A Robot for Managing Pain in Infants in the Neonatal Intensive Care Unit
Each year worldwide, over 15 million infants are born preterm. These infants need specialized medical procedures to save their lives, many of which may be painful; however, early pain is associated with brain injury and with negative effects on growth and development. Traditional medications for reducing pain are not effective particularly for routine medical tests. Instead, behavioral treatments, such as parents holding their infants skin-to-skin, are recommended. Yet, for a variety of reasons, many parents are not able to hold their infants for the many months needed to treat each painful event while their infants are in the NICU. To address this problem, Dr. Holsti, Dr. Karon MacLean (UBC CS) and Mr. Henry Voss (UBC Engineering Graduate), invented a robotic system called Calmer, that delivers simultaneously fundamental components of skin-to-skin holding (touch, motion and sound) that activate parallel physiological pathways to reduce pain. This talk will focus on the development and early clinical testing of the first prototypes of Calmer.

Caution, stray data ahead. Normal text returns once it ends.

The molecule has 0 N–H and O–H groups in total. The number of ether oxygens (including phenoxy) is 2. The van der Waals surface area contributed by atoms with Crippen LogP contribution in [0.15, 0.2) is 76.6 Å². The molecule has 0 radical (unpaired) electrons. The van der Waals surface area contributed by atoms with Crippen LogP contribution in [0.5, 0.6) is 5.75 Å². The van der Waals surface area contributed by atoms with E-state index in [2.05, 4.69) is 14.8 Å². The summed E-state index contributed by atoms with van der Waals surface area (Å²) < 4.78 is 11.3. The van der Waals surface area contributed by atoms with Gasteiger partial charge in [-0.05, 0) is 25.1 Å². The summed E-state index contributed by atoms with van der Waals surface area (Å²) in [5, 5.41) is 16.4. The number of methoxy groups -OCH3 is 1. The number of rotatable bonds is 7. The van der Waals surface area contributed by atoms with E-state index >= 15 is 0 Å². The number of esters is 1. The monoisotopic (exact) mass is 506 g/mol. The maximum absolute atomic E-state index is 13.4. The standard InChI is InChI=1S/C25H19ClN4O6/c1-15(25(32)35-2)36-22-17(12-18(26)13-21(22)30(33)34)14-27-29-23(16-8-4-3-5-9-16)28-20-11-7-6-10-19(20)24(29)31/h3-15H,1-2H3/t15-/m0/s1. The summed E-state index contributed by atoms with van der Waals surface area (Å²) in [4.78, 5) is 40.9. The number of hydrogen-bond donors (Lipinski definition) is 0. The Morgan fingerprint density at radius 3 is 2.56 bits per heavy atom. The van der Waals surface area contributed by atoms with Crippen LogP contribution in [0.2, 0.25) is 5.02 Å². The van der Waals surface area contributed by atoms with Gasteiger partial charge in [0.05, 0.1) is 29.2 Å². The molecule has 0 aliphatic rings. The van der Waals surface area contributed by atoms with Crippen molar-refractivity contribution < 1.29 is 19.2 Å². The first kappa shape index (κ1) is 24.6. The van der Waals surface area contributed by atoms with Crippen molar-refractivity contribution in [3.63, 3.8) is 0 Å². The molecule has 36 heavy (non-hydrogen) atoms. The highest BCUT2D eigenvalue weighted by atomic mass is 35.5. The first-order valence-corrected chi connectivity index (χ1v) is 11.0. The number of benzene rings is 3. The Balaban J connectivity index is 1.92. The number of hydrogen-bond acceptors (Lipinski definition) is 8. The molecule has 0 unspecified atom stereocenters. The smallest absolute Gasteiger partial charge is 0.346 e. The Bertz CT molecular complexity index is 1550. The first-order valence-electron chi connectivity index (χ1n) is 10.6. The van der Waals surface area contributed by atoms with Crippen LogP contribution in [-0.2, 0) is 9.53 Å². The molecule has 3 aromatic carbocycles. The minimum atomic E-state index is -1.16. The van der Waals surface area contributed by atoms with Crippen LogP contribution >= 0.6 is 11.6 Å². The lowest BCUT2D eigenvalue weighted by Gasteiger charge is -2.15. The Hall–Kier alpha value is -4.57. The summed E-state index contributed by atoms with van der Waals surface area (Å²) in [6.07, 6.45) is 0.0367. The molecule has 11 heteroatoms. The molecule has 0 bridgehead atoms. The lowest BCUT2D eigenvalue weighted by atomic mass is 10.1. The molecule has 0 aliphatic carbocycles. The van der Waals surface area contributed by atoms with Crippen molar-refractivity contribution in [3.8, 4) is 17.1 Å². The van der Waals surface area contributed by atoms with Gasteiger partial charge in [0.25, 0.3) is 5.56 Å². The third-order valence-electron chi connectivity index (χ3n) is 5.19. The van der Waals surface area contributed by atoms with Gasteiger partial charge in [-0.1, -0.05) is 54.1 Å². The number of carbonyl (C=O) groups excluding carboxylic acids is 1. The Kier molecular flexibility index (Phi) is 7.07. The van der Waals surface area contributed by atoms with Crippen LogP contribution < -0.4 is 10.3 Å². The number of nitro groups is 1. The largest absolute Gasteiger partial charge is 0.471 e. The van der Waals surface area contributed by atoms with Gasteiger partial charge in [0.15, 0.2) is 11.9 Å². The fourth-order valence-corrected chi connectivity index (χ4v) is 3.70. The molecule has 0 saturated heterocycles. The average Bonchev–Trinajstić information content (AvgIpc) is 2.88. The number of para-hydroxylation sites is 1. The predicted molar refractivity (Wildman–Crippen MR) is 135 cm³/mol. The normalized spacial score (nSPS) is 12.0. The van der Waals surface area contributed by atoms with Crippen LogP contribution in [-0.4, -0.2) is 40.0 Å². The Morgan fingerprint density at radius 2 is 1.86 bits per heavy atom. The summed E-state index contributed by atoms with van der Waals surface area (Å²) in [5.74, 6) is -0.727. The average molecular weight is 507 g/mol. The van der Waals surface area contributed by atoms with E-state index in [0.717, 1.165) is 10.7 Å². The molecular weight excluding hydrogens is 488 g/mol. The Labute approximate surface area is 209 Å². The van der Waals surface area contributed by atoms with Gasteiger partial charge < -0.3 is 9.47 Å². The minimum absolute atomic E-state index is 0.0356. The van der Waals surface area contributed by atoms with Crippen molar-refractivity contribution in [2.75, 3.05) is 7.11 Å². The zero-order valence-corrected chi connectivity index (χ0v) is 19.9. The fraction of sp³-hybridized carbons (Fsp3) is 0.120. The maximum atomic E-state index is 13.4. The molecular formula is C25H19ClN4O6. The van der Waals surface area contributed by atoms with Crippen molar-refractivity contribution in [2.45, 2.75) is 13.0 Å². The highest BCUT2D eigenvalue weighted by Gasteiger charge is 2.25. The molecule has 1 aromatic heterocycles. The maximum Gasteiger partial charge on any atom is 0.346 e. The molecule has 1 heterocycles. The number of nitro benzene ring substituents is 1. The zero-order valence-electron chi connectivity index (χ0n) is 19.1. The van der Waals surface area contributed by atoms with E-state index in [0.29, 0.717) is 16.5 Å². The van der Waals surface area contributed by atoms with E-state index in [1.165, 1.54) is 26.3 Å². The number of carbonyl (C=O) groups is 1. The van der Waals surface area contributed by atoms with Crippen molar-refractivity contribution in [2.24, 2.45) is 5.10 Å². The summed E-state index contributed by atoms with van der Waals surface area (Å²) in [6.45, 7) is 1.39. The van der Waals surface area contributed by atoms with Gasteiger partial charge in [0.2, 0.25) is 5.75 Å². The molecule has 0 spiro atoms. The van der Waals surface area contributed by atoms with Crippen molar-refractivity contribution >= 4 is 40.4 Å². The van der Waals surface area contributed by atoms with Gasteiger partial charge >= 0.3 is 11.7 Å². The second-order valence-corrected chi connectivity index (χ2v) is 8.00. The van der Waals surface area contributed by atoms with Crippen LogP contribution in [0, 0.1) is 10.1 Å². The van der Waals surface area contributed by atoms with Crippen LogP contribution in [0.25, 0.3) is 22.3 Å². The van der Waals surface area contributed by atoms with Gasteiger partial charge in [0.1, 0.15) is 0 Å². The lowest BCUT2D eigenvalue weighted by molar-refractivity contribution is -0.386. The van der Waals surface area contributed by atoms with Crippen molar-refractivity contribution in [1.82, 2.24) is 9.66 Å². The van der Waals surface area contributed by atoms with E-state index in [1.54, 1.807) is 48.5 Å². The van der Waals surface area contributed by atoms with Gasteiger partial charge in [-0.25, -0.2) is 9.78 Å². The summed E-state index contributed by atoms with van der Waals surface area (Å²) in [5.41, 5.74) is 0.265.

Once you are inside the Forestry Science building walk to the rear (south-east) of the building by passing through the large open study area and up the stairs to the 2nd level student (“treetop”) lounge area. Turn left, pass through the double doors, and room 2300 will be immediately to your right.